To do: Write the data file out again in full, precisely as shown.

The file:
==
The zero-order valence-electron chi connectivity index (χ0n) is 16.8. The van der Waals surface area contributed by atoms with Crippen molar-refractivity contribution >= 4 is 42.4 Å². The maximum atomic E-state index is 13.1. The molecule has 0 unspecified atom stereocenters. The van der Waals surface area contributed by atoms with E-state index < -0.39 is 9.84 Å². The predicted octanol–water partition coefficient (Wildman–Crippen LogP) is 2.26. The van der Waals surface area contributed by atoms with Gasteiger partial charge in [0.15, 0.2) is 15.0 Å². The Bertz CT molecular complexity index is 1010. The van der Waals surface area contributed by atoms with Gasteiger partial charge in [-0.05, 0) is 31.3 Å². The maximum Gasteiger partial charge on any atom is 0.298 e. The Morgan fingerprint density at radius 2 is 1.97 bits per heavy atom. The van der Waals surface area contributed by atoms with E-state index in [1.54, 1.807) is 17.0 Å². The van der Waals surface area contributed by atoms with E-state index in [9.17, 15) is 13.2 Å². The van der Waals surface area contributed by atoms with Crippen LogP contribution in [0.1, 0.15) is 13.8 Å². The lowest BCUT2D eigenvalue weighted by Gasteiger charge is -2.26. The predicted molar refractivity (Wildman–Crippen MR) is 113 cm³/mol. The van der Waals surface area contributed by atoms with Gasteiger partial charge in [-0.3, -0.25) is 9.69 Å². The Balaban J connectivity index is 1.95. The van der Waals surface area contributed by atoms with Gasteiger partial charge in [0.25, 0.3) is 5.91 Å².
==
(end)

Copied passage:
The zero-order valence-electron chi connectivity index (χ0n) is 16.8. The van der Waals surface area contributed by atoms with Crippen molar-refractivity contribution >= 4 is 42.4 Å². The maximum atomic E-state index is 13.1. The molecule has 0 unspecified atom stereocenters. The van der Waals surface area contributed by atoms with E-state index < -0.39 is 9.84 Å². The predicted octanol–water partition coefficient (Wildman–Crippen LogP) is 2.26. The van der Waals surface area contributed by atoms with Gasteiger partial charge in [0.15, 0.2) is 15.0 Å². The Bertz CT molecular complexity index is 1010. The van der Waals surface area contributed by atoms with Gasteiger partial charge in [-0.05, 0) is 31.3 Å². The maximum Gasteiger partial charge on any atom is 0.298 e. The Morgan fingerprint density at radius 2 is 1.97 bits per heavy atom. The van der Waals surface area contributed by atoms with E-state index in [1.54, 1.807) is 17.0 Å². The van der Waals surface area contributed by atoms with E-state index in [9.17, 15) is 13.2 Å². The van der Waals surface area contributed by atoms with Crippen LogP contribution in [0.1, 0.15) is 13.8 Å². The lowest BCUT2D eigenvalue weighted by Gasteiger charge is -2.26. The predicted molar refractivity (Wildman–Crippen MR) is 113 cm³/mol. The van der Waals surface area contributed by atoms with Gasteiger partial charge in [-0.3, -0.25) is 9.69 Å². The Balaban J connectivity index is 1.95. The van der Waals surface area contributed by atoms with Gasteiger partial charge in [0.25, 0.3) is 5.91 Å².